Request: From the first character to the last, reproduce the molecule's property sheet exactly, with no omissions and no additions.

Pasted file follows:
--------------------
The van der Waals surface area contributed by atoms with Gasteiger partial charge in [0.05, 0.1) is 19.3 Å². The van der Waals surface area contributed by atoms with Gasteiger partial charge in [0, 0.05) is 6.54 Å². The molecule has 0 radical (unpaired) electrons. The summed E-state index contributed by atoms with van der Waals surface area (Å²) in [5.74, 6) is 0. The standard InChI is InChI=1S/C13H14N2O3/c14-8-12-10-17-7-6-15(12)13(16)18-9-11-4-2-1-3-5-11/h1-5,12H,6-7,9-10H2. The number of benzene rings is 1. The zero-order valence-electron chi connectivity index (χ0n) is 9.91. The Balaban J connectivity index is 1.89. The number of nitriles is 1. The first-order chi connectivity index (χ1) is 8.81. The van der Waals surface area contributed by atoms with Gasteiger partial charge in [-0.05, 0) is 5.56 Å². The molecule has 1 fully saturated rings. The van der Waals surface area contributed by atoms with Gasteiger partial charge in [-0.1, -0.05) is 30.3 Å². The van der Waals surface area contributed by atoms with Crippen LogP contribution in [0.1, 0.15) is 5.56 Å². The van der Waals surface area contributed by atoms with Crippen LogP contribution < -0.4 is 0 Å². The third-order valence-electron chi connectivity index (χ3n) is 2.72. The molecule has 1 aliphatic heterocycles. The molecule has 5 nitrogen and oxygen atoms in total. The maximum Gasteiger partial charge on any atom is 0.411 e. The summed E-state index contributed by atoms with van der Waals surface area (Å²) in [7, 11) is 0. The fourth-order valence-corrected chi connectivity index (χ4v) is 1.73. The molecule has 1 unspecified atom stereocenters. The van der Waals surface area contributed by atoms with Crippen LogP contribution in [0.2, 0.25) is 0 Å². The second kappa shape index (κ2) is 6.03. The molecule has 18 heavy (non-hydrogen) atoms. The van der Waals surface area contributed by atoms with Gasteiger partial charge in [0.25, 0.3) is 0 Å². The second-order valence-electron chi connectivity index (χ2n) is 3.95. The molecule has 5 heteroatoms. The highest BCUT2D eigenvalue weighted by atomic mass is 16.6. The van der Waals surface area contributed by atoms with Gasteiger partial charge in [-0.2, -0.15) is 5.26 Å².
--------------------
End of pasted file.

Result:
The van der Waals surface area contributed by atoms with Gasteiger partial charge in [0.05, 0.1) is 19.3 Å². The van der Waals surface area contributed by atoms with Gasteiger partial charge in [0, 0.05) is 6.54 Å². The molecule has 0 radical (unpaired) electrons. The summed E-state index contributed by atoms with van der Waals surface area (Å²) in [5.74, 6) is 0. The standard InChI is InChI=1S/C13H14N2O3/c14-8-12-10-17-7-6-15(12)13(16)18-9-11-4-2-1-3-5-11/h1-5,12H,6-7,9-10H2. The number of benzene rings is 1. The zero-order valence-electron chi connectivity index (χ0n) is 9.91. The Balaban J connectivity index is 1.89. The number of nitriles is 1. The first-order chi connectivity index (χ1) is 8.81. The van der Waals surface area contributed by atoms with Gasteiger partial charge in [-0.05, 0) is 5.56 Å². The molecule has 1 fully saturated rings. The van der Waals surface area contributed by atoms with Gasteiger partial charge in [-0.1, -0.05) is 30.3 Å². The van der Waals surface area contributed by atoms with Crippen LogP contribution in [0.1, 0.15) is 5.56 Å². The van der Waals surface area contributed by atoms with Crippen LogP contribution < -0.4 is 0 Å². The third-order valence-electron chi connectivity index (χ3n) is 2.72. The molecule has 1 aliphatic heterocycles. The molecule has 5 nitrogen and oxygen atoms in total. The maximum Gasteiger partial charge on any atom is 0.411 e. The summed E-state index contributed by atoms with van der Waals surface area (Å²) in [7, 11) is 0. The fourth-order valence-corrected chi connectivity index (χ4v) is 1.73. The molecule has 1 unspecified atom stereocenters. The van der Waals surface area contributed by atoms with Crippen LogP contribution in [0.2, 0.25) is 0 Å². The second kappa shape index (κ2) is 6.03. The molecule has 18 heavy (non-hydrogen) atoms. The van der Waals surface area contributed by atoms with Gasteiger partial charge in [0.25, 0.3) is 0 Å². The second-order valence-electron chi connectivity index (χ2n) is 3.95. The molecule has 5 heteroatoms. The highest BCUT2D eigenvalue weighted by atomic mass is 16.6. The van der Waals surface area contributed by atoms with Gasteiger partial charge in [-0.2, -0.15) is 5.26 Å².